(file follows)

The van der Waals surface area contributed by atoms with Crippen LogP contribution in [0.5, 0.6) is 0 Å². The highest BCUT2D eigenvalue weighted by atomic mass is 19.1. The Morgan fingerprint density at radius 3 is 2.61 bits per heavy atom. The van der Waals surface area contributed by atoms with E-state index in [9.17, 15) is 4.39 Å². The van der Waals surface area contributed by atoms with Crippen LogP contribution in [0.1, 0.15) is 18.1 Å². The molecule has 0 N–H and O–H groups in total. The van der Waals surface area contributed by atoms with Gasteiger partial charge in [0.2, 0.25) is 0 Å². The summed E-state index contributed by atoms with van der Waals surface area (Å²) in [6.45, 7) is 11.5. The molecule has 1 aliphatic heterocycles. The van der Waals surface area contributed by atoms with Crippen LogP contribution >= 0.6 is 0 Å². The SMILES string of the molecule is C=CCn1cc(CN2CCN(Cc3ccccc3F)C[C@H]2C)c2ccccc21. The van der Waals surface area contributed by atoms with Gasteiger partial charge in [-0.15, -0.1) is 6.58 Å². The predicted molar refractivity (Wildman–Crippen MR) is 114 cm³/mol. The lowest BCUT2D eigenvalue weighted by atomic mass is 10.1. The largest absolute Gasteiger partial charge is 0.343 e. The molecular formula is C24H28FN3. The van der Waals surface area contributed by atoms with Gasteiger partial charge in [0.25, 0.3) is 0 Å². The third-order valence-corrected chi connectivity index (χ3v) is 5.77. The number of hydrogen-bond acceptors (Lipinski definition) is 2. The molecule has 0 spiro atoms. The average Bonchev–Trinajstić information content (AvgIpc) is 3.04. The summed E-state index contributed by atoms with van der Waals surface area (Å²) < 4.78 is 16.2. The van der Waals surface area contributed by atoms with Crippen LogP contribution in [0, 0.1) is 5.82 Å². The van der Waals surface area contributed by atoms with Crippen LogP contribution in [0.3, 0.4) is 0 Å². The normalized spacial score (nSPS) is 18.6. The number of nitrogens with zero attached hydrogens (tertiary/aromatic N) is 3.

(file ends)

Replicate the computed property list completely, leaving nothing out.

The van der Waals surface area contributed by atoms with Crippen LogP contribution in [0.5, 0.6) is 0 Å². The highest BCUT2D eigenvalue weighted by atomic mass is 19.1. The Morgan fingerprint density at radius 3 is 2.61 bits per heavy atom. The van der Waals surface area contributed by atoms with E-state index in [9.17, 15) is 4.39 Å². The van der Waals surface area contributed by atoms with Crippen LogP contribution in [0.1, 0.15) is 18.1 Å². The molecule has 0 N–H and O–H groups in total. The van der Waals surface area contributed by atoms with Gasteiger partial charge in [0.2, 0.25) is 0 Å². The summed E-state index contributed by atoms with van der Waals surface area (Å²) in [6.45, 7) is 11.5. The molecule has 1 aliphatic heterocycles. The van der Waals surface area contributed by atoms with Crippen LogP contribution >= 0.6 is 0 Å². The SMILES string of the molecule is C=CCn1cc(CN2CCN(Cc3ccccc3F)C[C@H]2C)c2ccccc21. The van der Waals surface area contributed by atoms with Gasteiger partial charge in [-0.15, -0.1) is 6.58 Å². The predicted molar refractivity (Wildman–Crippen MR) is 114 cm³/mol. The lowest BCUT2D eigenvalue weighted by atomic mass is 10.1. The largest absolute Gasteiger partial charge is 0.343 e. The molecular formula is C24H28FN3. The van der Waals surface area contributed by atoms with Gasteiger partial charge in [0.25, 0.3) is 0 Å². The third-order valence-corrected chi connectivity index (χ3v) is 5.77. The number of hydrogen-bond acceptors (Lipinski definition) is 2. The molecule has 0 spiro atoms. The average Bonchev–Trinajstić information content (AvgIpc) is 3.04. The summed E-state index contributed by atoms with van der Waals surface area (Å²) < 4.78 is 16.2. The van der Waals surface area contributed by atoms with Crippen LogP contribution in [0, 0.1) is 5.82 Å². The van der Waals surface area contributed by atoms with Crippen LogP contribution in [0.3, 0.4) is 0 Å². The normalized spacial score (nSPS) is 18.6. The number of nitrogens with zero attached hydrogens (tertiary/aromatic N) is 3.